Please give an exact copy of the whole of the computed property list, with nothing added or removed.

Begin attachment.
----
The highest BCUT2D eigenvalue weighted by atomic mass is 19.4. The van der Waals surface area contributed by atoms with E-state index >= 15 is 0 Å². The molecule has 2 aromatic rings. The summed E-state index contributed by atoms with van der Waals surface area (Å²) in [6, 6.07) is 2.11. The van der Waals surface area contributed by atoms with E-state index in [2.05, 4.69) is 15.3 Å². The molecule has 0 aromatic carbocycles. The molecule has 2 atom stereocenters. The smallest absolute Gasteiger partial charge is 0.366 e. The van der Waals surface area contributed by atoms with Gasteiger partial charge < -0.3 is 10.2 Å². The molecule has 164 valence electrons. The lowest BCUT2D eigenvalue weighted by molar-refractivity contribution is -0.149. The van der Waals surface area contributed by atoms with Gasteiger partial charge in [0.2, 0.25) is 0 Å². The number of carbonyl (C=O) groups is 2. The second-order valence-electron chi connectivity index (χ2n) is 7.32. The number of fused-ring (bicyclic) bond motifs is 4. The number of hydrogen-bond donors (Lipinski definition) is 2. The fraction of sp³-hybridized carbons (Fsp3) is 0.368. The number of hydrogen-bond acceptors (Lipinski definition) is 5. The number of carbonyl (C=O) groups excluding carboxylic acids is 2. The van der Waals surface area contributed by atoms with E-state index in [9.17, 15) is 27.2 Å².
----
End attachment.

The highest BCUT2D eigenvalue weighted by atomic mass is 19.4. The van der Waals surface area contributed by atoms with E-state index >= 15 is 0 Å². The molecule has 2 aromatic rings. The summed E-state index contributed by atoms with van der Waals surface area (Å²) in [6, 6.07) is 2.11. The van der Waals surface area contributed by atoms with E-state index in [2.05, 4.69) is 15.3 Å². The molecule has 0 aromatic carbocycles. The molecule has 2 atom stereocenters. The smallest absolute Gasteiger partial charge is 0.366 e. The van der Waals surface area contributed by atoms with Gasteiger partial charge < -0.3 is 10.2 Å². The molecule has 164 valence electrons. The lowest BCUT2D eigenvalue weighted by molar-refractivity contribution is -0.149. The van der Waals surface area contributed by atoms with Gasteiger partial charge in [0.2, 0.25) is 0 Å². The number of carbonyl (C=O) groups is 2. The second-order valence-electron chi connectivity index (χ2n) is 7.32. The number of fused-ring (bicyclic) bond motifs is 4. The number of hydrogen-bond donors (Lipinski definition) is 2. The fraction of sp³-hybridized carbons (Fsp3) is 0.368. The number of hydrogen-bond acceptors (Lipinski definition) is 5. The number of carbonyl (C=O) groups excluding carboxylic acids is 2. The van der Waals surface area contributed by atoms with E-state index in [9.17, 15) is 27.2 Å².